Laser Light at Mystery Pond

I have always thought a laser level was a cool device. It is a great way of doing the task with a little technology and a lot easier than using a hose and water level. The laser level is also a lot cheaper than a decent transit – I got ours, after coventing it for years, on sale for $10. It even uses AA batteries, something I have quite a few of in rechargeable form, rather than those awful expensive button batteries I have seen in other laser levels. The only negative we’ve found is it does not work in bright sunlight so early morning or evenings are the time to use it outdoors.

Yesterday we got to use the laser level in a real project for the first time when we checked the height all the way around the question-mark shaped dam of Mystery Pond under the kid’s cable trolley run. This was to check the dam and spillway heights all the way around the complex curve so we would know where the water would overflow – soon. Eye balling it is rather tricky and not very accurate, as we discovered. Soon we’ll know for sure as the water is about half way up in the pond. The last two nights of rain helped.

Today I finished cutting the swale across the hill that will divert the remaining water from above the north home field over into the little pond. This will help dry up the north field and under the tree house making it more useful for grazing.

Holly, Will, Ben and Hope have almost finished up rock and stick picking so that the area will be friendly to small bare feet. They have raked most of the area to its final smoothness and seeded with grass. I moved several large boulders into place next to the yellow birch by hand to use for more benches. I had thought I would have to use the tractor to move them but was wary of doing that yesterday since the ground is so slick from the rain last night. Fortunately I found I could just barely roll them by hand. I built a little more stone wall today and have just one, maybe two more ten foot sections I want to do to complete the stone work. The other big thing we finished on the trolley run is seeding. It has been warm and with all this rain we may even get significant grass growth this fall to help tie together the soil.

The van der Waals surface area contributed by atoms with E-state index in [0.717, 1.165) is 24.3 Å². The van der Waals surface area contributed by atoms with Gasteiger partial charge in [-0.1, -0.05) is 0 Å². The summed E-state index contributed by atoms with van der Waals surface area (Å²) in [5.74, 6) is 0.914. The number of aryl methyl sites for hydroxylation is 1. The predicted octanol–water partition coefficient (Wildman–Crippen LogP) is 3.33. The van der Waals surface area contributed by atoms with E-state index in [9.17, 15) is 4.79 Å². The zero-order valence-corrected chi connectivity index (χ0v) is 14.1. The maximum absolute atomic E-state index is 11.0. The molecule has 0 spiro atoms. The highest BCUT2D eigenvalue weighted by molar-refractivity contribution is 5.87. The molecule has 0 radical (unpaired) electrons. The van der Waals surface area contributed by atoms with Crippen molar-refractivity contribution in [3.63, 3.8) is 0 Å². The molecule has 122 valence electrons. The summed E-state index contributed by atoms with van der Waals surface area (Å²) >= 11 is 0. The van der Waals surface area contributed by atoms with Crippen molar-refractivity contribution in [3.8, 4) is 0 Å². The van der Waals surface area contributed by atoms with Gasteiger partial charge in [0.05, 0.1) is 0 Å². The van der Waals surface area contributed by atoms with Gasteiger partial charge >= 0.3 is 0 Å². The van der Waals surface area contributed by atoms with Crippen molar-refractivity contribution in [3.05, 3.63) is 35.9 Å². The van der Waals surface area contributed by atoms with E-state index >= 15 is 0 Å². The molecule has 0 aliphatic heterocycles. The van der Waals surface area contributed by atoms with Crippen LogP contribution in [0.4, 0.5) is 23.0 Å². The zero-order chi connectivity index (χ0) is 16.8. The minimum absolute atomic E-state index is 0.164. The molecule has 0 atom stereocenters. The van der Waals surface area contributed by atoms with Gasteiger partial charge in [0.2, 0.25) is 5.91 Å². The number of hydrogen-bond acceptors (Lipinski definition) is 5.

We still need to put up the cable in its final configuration. I got some new, thicker and stronger quarter inch aircraft cable to replace the eigth inch cable we had been using. After that it is just a matter of waiting for the pondlet to fill and the grass to grow in. Either this fall or next spring we are planning to plant mint, day lilies and ferns around the area. The kids have four bonfires built around the area for upcoming cookouts after we get the trolley hung.

About Walter Jeffries

Tinker, Tailor...
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7 Responses to Laser Light at Mystery Pond

  1. pablo says:

    Sounds like an ideal place for kids. With water handy, the fires will be manageable too. I hope you continue to post pix of your progress.

  2. charles says:

    You said you are planting mint. I assume with the lilies you aren’t planning on grazing the area. I know mint is very invasive so that might limit the possibilities anyway but does mint have a place in pasture? I’m in eastern nc and my mint in pots thrive in spring,most of summer and really takes off in the fall. Seems it and clover (which does better in the cooler weather) would help extend pasture days. I can’t find any info on this online. Is it safe? Is it nutrient dense?

    Its strong odor makes me think it is slightly toxic,most things are that smell strong in nature. Maybe worm control if not too toxic idk.


    • The mint plants are actually root transplants from further east along the mountain near our sugar shack. There is a spring where they grow wild and we moved some of them up to the puddle. Each fall we collect mint for making our tea.

      • charles says:

        It is amazing how mint will spread. I took a single leaf with about a 1 cm stem from my friends house in Charlotte (4.5 hours west). It was close to 100 degrees outside. I put it a damp paper towel. Well I drove it home and then forgot about it for a couple hours. Eventually I put it in a pot,in the shade and kept it moist.

        It took root and grew really well. This was last year. This year it sprung up and took up all the space in the pot. I completely neglected it this year and my chi kens pecked at it,I didn’t water it,I was sure it was dead. As soon as the weather cooled just a bit it took off again. I’m pretty sure it can not die. Maybe the fountain of youth flows through its stems? Maybe this was the secret for tuck ever lasting. I need to drink more mint tea.

        Have you given any thought to it as a pasture plant?

        • It doesn’t grow out in the pastures but rather in the shadier moist areas. I think it likes the moisture and rich soil around the springs which are in hollows. Most of our land has more gravelly soil. I would love to have a lot more of it. We have a few wild patches, including the one at Riddle Puddle, but they’re pretty concentrated and only produce about four gallon jars of dried leaves a year.

  3. charles says:

    I’m sorry wj. Didn’t realize this post was so old.

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